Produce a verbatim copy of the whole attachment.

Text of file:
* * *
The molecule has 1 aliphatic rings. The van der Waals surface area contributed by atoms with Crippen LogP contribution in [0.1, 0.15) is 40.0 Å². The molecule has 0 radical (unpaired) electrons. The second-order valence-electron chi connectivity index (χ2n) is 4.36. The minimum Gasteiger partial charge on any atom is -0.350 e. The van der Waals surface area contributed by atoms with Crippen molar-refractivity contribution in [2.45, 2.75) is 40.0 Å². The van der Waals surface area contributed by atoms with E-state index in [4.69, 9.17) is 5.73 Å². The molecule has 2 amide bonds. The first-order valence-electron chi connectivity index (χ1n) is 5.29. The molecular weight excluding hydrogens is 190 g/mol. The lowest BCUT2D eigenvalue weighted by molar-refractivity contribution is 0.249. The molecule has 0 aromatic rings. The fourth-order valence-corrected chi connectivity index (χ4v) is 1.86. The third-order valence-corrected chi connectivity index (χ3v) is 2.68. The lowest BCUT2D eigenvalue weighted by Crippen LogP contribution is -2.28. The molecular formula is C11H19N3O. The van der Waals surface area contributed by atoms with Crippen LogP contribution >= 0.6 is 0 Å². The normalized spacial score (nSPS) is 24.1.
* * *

The molecule has 1 aliphatic rings. The van der Waals surface area contributed by atoms with Crippen LogP contribution in [0.1, 0.15) is 40.0 Å². The molecule has 0 radical (unpaired) electrons. The second-order valence-electron chi connectivity index (χ2n) is 4.36. The minimum Gasteiger partial charge on any atom is -0.350 e. The van der Waals surface area contributed by atoms with Crippen molar-refractivity contribution in [2.45, 2.75) is 40.0 Å². The van der Waals surface area contributed by atoms with E-state index in [4.69, 9.17) is 5.73 Å². The molecule has 2 amide bonds. The first-order valence-electron chi connectivity index (χ1n) is 5.29. The molecular weight excluding hydrogens is 190 g/mol. The lowest BCUT2D eigenvalue weighted by molar-refractivity contribution is 0.249. The molecule has 0 aromatic rings. The fourth-order valence-corrected chi connectivity index (χ4v) is 1.86. The third-order valence-corrected chi connectivity index (χ3v) is 2.68. The lowest BCUT2D eigenvalue weighted by Crippen LogP contribution is -2.28. The molecular formula is C11H19N3O. The van der Waals surface area contributed by atoms with Crippen LogP contribution >= 0.6 is 0 Å². The normalized spacial score (nSPS) is 24.1.